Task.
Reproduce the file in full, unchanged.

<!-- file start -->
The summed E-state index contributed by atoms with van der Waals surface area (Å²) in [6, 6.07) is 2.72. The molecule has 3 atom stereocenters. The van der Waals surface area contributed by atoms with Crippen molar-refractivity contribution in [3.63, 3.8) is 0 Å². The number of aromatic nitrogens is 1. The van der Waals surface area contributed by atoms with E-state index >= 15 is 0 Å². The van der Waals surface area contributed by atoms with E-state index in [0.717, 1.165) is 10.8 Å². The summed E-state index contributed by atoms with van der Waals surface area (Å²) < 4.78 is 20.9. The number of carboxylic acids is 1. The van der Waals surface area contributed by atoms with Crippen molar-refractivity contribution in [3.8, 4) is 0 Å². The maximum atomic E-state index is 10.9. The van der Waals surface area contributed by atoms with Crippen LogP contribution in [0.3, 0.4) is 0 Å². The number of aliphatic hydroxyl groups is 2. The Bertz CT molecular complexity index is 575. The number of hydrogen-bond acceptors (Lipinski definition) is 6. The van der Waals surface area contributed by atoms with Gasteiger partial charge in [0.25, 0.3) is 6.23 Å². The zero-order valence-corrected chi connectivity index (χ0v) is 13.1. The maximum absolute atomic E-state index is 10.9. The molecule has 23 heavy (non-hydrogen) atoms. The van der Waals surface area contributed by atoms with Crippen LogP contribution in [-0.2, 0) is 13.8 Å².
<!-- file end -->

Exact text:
The summed E-state index contributed by atoms with van der Waals surface area (Å²) in [6, 6.07) is 2.72. The molecule has 3 atom stereocenters. The van der Waals surface area contributed by atoms with Crippen molar-refractivity contribution in [3.63, 3.8) is 0 Å². The number of aromatic nitrogens is 1. The van der Waals surface area contributed by atoms with E-state index >= 15 is 0 Å². The van der Waals surface area contributed by atoms with E-state index in [0.717, 1.165) is 10.8 Å². The summed E-state index contributed by atoms with van der Waals surface area (Å²) < 4.78 is 20.9. The number of carboxylic acids is 1. The van der Waals surface area contributed by atoms with Crippen molar-refractivity contribution in [3.8, 4) is 0 Å². The maximum atomic E-state index is 10.9. The van der Waals surface area contributed by atoms with Crippen LogP contribution in [0.3, 0.4) is 0 Å². The number of aliphatic hydroxyl groups is 2. The Bertz CT molecular complexity index is 575. The number of hydrogen-bond acceptors (Lipinski definition) is 6. The van der Waals surface area contributed by atoms with Gasteiger partial charge in [0.25, 0.3) is 6.23 Å². The zero-order valence-corrected chi connectivity index (χ0v) is 13.1. The maximum absolute atomic E-state index is 10.9. The molecule has 23 heavy (non-hydrogen) atoms. The van der Waals surface area contributed by atoms with Crippen LogP contribution in [-0.2, 0) is 13.8 Å².